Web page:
Argus or Breeze or MotionX (free) - I've been using Moves to track my steps all day every day but that was recently bought by Facebook and their new privacy policy is abhorrent.  I can sum up all of the legalease with "We probably won't sell your data now, but we may decide to later and if we do, well, too bad."  I'm deciding between these three. (free) - buy gift cards to restaurants at severe discounts. You can actually buy as you're walking in, which is very handy.  (Works great in NYC. Your mileage may vary)
Savored (free) - Find restaurants around you which offer a discount if you make the reservation through the app.  (Works great in NYC. Your mileage may vary)

News & Weather
Nooly or RainAware (free) - both show you down-to-the-minute weather forecasts.  Not perfect but better than you'd expect.
Weather Underground (free)- far better than the built-in app or The Weather Channel's.
Mactracker (free) - if you own a Mac or any other Apple device (*ehem*) this'll give you stats on everything they've made since, uhm, ever.
StarMap 3D (free) - shows you an interactive star map when you hold it up to the sky so you can determine if that reddish dot is Mars or your eyes going bad.

Photo/video taking and editing
- Editors - I have a bunch on my phone that I use for various things but only because I haven't sat down to list what each does and delete most.  In case you're interested: PS Express (that's Adobe's Photoshop), Fotor, TouchUp Lite, PhotoFunia, Photo Notes, Handy Photo, Snapseed.  Once I sort through these I'll update the blog post.  What follows are my strong recommendations.
Pro HDR ($4) - You must buy this.  It's either $2 or $4 and worth every penny 10 times over.  It takes simply stunning shots of sunsets and other environments where some areas are very dark and some very light.  The built-in app does a pseudo HDR, sorta, but this one does it for real.  Trust me - you won't be disappointed.  Accept no substitutes.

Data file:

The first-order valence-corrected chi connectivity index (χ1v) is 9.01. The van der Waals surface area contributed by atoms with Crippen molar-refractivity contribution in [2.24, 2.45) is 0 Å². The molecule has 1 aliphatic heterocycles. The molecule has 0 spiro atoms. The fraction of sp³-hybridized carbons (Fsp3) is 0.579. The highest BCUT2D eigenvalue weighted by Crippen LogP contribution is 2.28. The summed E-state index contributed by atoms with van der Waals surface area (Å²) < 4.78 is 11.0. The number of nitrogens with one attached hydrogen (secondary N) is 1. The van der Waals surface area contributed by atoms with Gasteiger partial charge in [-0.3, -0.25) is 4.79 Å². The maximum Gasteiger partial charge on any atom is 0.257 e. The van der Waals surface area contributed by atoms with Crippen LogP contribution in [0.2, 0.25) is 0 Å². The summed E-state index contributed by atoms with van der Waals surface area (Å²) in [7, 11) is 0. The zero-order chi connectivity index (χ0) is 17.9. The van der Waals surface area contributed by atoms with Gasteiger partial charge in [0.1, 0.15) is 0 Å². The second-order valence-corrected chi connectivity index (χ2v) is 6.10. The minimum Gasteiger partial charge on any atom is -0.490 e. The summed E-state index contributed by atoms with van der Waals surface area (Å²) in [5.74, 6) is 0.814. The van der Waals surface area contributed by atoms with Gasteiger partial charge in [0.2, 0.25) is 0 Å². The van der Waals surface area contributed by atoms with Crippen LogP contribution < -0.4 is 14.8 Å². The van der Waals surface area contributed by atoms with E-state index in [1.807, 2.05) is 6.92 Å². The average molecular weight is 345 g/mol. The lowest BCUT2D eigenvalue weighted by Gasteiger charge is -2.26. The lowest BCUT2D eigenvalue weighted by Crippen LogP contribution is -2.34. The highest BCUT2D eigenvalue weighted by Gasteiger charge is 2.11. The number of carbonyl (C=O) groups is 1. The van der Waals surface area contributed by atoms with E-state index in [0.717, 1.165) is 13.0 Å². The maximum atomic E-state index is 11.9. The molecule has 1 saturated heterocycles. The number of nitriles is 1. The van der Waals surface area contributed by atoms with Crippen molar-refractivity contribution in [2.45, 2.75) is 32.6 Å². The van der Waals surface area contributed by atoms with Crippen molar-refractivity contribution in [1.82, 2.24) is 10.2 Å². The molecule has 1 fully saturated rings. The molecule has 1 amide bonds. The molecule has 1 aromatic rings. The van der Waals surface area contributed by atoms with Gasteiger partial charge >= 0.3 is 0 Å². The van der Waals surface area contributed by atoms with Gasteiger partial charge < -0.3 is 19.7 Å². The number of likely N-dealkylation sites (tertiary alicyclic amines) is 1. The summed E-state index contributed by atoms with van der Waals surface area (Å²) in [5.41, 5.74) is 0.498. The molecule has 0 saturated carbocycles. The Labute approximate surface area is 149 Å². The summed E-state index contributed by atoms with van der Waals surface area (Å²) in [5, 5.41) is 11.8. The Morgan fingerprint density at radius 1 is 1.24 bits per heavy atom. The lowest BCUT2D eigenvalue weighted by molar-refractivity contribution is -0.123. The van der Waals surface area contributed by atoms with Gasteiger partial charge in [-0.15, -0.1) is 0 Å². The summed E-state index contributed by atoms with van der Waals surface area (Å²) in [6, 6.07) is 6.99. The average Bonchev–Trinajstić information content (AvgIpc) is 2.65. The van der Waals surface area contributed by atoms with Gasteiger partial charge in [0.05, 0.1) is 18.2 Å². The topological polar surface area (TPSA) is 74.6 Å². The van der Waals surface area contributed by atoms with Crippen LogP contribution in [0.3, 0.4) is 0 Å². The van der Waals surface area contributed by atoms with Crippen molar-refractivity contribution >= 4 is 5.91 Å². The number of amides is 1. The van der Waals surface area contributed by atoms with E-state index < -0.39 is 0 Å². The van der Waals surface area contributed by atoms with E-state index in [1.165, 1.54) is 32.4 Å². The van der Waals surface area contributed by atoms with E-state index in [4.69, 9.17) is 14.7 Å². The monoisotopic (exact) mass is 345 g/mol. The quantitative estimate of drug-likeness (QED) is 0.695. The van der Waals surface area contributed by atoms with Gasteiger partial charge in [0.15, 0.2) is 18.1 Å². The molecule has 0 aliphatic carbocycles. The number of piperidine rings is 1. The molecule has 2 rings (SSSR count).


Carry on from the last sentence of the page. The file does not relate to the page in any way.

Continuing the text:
QuickPix ($2) - shoots pictures as fast as possible as long as you hold the trigger button.  Perfect for trying to capture that one shot where your child/pet/spouse/neighbor is trying to do something new/cool/dangerous/funny/exciting/moronic but timing is unpredictable.
Cycloramic (free) - if you have an iPhone 5 or 5s this will take a 360 degree panorama automatically when you put it down on a hard surface.  You won't believe it until you see it.  I don't think earlier phones and iPads will do it.
iPhoto & iMovie (free) - You know them on the Mac - get 'em on your iDevice.  If you don't have a Mac they're still worth getting because they're useful and cool.
Emulsio (free demo) - Stabilizes shaky video
PopAGraph (free, I think) - easy tool to play with pictures, like turning it all black and white but colorizing one part, or making a person pop out of the scene.  Powerful and fun.
Action Movie (free) - this one is silly but lets you add movie-like special effects to your videos: dinosaurs walking through the shot, missiles blowing things up, etc.
iMotion HD (free?) - create your own stop-motion videos.  Really cool.